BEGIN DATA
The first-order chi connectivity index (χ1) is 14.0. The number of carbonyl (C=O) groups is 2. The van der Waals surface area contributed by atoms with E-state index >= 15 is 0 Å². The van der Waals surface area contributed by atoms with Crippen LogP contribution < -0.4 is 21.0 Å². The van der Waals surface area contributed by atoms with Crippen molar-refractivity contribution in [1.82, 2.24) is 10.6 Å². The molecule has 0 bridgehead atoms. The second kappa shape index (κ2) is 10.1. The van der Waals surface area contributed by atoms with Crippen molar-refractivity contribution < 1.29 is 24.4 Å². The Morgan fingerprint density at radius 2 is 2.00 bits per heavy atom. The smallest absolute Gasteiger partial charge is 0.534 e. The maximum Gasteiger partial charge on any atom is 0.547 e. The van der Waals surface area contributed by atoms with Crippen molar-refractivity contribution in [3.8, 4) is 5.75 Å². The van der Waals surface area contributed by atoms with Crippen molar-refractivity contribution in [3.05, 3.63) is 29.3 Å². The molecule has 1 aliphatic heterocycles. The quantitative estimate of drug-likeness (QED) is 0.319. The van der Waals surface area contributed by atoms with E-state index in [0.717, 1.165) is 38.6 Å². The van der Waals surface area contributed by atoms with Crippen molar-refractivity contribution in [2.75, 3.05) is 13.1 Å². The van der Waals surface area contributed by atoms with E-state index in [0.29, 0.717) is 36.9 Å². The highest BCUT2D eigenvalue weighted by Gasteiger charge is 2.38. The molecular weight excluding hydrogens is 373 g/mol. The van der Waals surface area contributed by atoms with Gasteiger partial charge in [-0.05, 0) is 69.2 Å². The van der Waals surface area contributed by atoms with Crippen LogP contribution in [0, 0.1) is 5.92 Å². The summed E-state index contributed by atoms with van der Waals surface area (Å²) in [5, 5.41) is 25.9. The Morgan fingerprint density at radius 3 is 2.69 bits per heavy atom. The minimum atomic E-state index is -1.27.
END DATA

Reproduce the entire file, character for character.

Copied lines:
The first-order chi connectivity index (χ1) is 14.0. The number of carbonyl (C=O) groups is 2. The van der Waals surface area contributed by atoms with E-state index >= 15 is 0 Å². The van der Waals surface area contributed by atoms with Crippen LogP contribution < -0.4 is 21.0 Å². The van der Waals surface area contributed by atoms with Crippen molar-refractivity contribution in [1.82, 2.24) is 10.6 Å². The molecule has 0 bridgehead atoms. The second kappa shape index (κ2) is 10.1. The van der Waals surface area contributed by atoms with Crippen molar-refractivity contribution < 1.29 is 24.4 Å². The Morgan fingerprint density at radius 2 is 2.00 bits per heavy atom. The smallest absolute Gasteiger partial charge is 0.534 e. The maximum Gasteiger partial charge on any atom is 0.547 e. The van der Waals surface area contributed by atoms with Crippen molar-refractivity contribution in [3.8, 4) is 5.75 Å². The van der Waals surface area contributed by atoms with Crippen molar-refractivity contribution in [3.05, 3.63) is 29.3 Å². The molecule has 1 aliphatic heterocycles. The quantitative estimate of drug-likeness (QED) is 0.319. The van der Waals surface area contributed by atoms with E-state index in [0.717, 1.165) is 38.6 Å². The van der Waals surface area contributed by atoms with Crippen molar-refractivity contribution in [2.75, 3.05) is 13.1 Å². The van der Waals surface area contributed by atoms with E-state index in [0.29, 0.717) is 36.9 Å². The highest BCUT2D eigenvalue weighted by Gasteiger charge is 2.38. The molecular weight excluding hydrogens is 373 g/mol. The van der Waals surface area contributed by atoms with Gasteiger partial charge in [-0.05, 0) is 69.2 Å². The van der Waals surface area contributed by atoms with Crippen LogP contribution in [0, 0.1) is 5.92 Å². The summed E-state index contributed by atoms with van der Waals surface area (Å²) in [5, 5.41) is 25.9. The Morgan fingerprint density at radius 3 is 2.69 bits per heavy atom. The minimum atomic E-state index is -1.27.